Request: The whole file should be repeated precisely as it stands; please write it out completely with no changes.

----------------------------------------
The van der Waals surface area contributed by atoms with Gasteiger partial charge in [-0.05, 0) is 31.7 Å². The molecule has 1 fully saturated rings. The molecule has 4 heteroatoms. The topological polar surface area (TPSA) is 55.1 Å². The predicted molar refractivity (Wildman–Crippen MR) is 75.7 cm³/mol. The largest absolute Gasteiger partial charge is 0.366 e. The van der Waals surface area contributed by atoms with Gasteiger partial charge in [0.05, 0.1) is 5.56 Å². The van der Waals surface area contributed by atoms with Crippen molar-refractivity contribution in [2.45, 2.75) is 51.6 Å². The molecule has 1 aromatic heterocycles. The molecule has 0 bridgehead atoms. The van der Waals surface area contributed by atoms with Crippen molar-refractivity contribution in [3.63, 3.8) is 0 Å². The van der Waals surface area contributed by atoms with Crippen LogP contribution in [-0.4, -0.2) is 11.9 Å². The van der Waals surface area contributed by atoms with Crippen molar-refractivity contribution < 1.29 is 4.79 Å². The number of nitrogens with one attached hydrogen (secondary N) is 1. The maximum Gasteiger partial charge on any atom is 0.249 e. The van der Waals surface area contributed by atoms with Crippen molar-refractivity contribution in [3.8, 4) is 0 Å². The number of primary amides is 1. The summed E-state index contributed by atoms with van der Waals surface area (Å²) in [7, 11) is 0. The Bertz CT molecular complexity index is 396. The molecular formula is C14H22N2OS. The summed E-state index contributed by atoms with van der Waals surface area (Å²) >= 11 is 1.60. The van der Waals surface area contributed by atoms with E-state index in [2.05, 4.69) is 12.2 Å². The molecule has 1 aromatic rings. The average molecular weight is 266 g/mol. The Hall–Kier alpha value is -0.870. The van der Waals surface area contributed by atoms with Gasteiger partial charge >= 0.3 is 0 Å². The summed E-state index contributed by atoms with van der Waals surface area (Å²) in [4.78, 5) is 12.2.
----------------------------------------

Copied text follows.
The van der Waals surface area contributed by atoms with Gasteiger partial charge in [-0.05, 0) is 31.7 Å². The molecule has 1 fully saturated rings. The molecule has 4 heteroatoms. The topological polar surface area (TPSA) is 55.1 Å². The predicted molar refractivity (Wildman–Crippen MR) is 75.7 cm³/mol. The largest absolute Gasteiger partial charge is 0.366 e. The van der Waals surface area contributed by atoms with Gasteiger partial charge in [0.05, 0.1) is 5.56 Å². The van der Waals surface area contributed by atoms with Crippen molar-refractivity contribution in [2.45, 2.75) is 51.6 Å². The molecule has 1 aromatic heterocycles. The molecule has 0 bridgehead atoms. The van der Waals surface area contributed by atoms with Crippen molar-refractivity contribution in [3.63, 3.8) is 0 Å². The van der Waals surface area contributed by atoms with Crippen LogP contribution in [-0.4, -0.2) is 11.9 Å². The van der Waals surface area contributed by atoms with Crippen molar-refractivity contribution < 1.29 is 4.79 Å². The number of nitrogens with one attached hydrogen (secondary N) is 1. The maximum Gasteiger partial charge on any atom is 0.249 e. The van der Waals surface area contributed by atoms with Crippen molar-refractivity contribution in [3.8, 4) is 0 Å². The number of primary amides is 1. The summed E-state index contributed by atoms with van der Waals surface area (Å²) in [7, 11) is 0. The Bertz CT molecular complexity index is 396. The molecular formula is C14H22N2OS. The summed E-state index contributed by atoms with van der Waals surface area (Å²) >= 11 is 1.60. The van der Waals surface area contributed by atoms with E-state index in [2.05, 4.69) is 12.2 Å². The molecule has 1 aromatic rings. The average molecular weight is 266 g/mol. The Hall–Kier alpha value is -0.870. The van der Waals surface area contributed by atoms with Gasteiger partial charge >= 0.3 is 0 Å². The summed E-state index contributed by atoms with van der Waals surface area (Å²) in [4.78, 5) is 12.2.